Patrick Huber, professor of physics in the College of Science at Virginia Tech, recently received the William E. Hassinger Jr. Senior Faculty Fellowship in Physics from the Virginia Tech Board of Visitors.

The fellowship was established in 2007 by its namesake to enhance the national and international prominence of Virginia Tech’s Department of Physics. It supports research programs considered most likely to generate important scientific breakthroughs of a fundamental or applied nature.

Recipients hold the title of William E. Hassinger Jr. Senior Faculty Fellow for a period of three years.

A member of the Virginia Tech faculty since 2008, Huber conducts research on neutrino physics. He has helped build an internationally recognized program in neutrino physics both in basic science and applications to global and national security. He has authored more than 170 publications and has built an impactful research program that has resulted in more than 17,000 citations. He previously held the Roger Moore and Mojdeh Khatam-Moore Faculty Fellowship.

In 2010, Huber co-founded the Center for Neutrino Physics at Virginia Tech. He was a lead developer of the GLoBES software package, which is the standard for computing the physics sensitivity of many large neutrino experiments. In 2011, he performed what is currently the most accurate calculation of the reactor antineutrino spectrum emitted by nuclear reactors in a single-authored publication that has now has more than 1,100 citations.

He has been a member or leader of a large number of study and planning efforts in the neutrino community, including his current service on the Particle Physics Project Prioritization Panel, setting the research and budget priorities for the field in the United States for the next decade.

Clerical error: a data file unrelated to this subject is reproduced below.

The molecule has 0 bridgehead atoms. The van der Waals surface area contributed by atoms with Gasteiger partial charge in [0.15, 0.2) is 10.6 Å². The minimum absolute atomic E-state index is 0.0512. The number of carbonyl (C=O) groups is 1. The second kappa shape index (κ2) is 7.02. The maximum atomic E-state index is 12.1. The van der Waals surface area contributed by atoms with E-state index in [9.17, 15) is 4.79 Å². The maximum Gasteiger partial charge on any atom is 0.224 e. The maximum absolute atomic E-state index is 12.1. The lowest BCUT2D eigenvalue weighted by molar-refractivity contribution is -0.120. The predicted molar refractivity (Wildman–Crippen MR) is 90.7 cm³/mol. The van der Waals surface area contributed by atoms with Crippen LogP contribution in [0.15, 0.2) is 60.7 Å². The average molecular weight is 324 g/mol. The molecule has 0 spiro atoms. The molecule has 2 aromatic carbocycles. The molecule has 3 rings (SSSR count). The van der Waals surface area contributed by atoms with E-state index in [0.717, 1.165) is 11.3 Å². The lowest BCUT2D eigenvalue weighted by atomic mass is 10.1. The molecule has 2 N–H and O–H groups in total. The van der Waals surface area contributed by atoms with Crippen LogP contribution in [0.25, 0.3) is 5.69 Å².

Huber’s research has been recognized with substantial external funding. Since coming to Virginia Tech, he has obtained more than $2.8 million in federal funding. He is the recipient of multiple awards, including the Fermilab Distinguished Scholar in 2016, the Breakthrough Prize in Fundamental Physics in 2016, Early Career Research Award of the U.S. Department of Energy Office of High Energy Physics in 2010, and election as a fellow of the American Physical Society in 2019.

At Virginia Tech, he served as chair of the Department of Physics from 2015-16, and from 2016-17, he served as inaugural director of the Integrated Security Education and Research Center. Since 2018, he has served as director of the Center for Neutrino Physics at Virginia Tech

He earned a master’s degree and Ph.D. from Technical University in Munich, Germany.

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